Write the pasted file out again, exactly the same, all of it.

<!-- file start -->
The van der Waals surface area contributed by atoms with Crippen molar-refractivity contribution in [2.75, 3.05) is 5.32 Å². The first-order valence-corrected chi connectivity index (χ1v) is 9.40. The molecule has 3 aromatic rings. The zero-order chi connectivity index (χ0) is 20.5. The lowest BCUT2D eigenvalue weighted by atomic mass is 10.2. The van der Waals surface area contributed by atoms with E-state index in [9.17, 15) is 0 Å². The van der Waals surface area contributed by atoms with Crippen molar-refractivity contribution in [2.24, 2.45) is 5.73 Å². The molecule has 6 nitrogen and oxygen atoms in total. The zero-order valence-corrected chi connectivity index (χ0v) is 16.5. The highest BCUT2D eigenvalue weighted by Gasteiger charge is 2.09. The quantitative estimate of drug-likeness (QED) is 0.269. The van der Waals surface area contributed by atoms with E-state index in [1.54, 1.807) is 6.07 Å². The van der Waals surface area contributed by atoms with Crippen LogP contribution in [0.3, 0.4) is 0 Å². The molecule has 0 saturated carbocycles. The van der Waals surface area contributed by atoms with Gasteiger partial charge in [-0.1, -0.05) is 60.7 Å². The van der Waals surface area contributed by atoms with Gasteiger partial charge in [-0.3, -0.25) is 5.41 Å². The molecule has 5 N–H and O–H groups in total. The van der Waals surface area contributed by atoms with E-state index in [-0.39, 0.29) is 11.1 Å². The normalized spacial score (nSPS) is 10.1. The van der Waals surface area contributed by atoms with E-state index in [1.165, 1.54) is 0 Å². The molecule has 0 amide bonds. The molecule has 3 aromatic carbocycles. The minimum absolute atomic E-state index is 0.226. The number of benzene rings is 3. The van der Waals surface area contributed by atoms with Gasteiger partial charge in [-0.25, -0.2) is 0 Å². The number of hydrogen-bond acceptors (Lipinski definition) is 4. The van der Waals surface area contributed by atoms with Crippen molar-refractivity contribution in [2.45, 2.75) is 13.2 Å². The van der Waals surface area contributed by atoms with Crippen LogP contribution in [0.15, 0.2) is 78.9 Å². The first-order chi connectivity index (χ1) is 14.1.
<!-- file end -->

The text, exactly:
The van der Waals surface area contributed by atoms with Crippen molar-refractivity contribution in [2.75, 3.05) is 5.32 Å². The first-order valence-corrected chi connectivity index (χ1v) is 9.40. The molecule has 3 aromatic rings. The zero-order chi connectivity index (χ0) is 20.5. The lowest BCUT2D eigenvalue weighted by atomic mass is 10.2. The van der Waals surface area contributed by atoms with E-state index in [9.17, 15) is 0 Å². The van der Waals surface area contributed by atoms with Crippen molar-refractivity contribution in [2.24, 2.45) is 5.73 Å². The molecule has 6 nitrogen and oxygen atoms in total. The zero-order valence-corrected chi connectivity index (χ0v) is 16.5. The highest BCUT2D eigenvalue weighted by Gasteiger charge is 2.09. The quantitative estimate of drug-likeness (QED) is 0.269. The van der Waals surface area contributed by atoms with E-state index in [1.54, 1.807) is 6.07 Å². The van der Waals surface area contributed by atoms with Crippen LogP contribution in [0.3, 0.4) is 0 Å². The molecule has 0 saturated carbocycles. The van der Waals surface area contributed by atoms with Gasteiger partial charge in [-0.1, -0.05) is 60.7 Å². The van der Waals surface area contributed by atoms with Gasteiger partial charge in [-0.3, -0.25) is 5.41 Å². The molecule has 5 N–H and O–H groups in total. The van der Waals surface area contributed by atoms with E-state index in [-0.39, 0.29) is 11.1 Å². The normalized spacial score (nSPS) is 10.1. The van der Waals surface area contributed by atoms with E-state index in [1.165, 1.54) is 0 Å². The molecule has 0 amide bonds. The molecule has 3 aromatic carbocycles. The minimum absolute atomic E-state index is 0.226. The number of benzene rings is 3. The van der Waals surface area contributed by atoms with Gasteiger partial charge in [-0.25, -0.2) is 0 Å². The number of hydrogen-bond acceptors (Lipinski definition) is 4. The van der Waals surface area contributed by atoms with Crippen molar-refractivity contribution in [2.45, 2.75) is 13.2 Å². The van der Waals surface area contributed by atoms with Crippen LogP contribution in [0.15, 0.2) is 78.9 Å². The first-order chi connectivity index (χ1) is 14.1.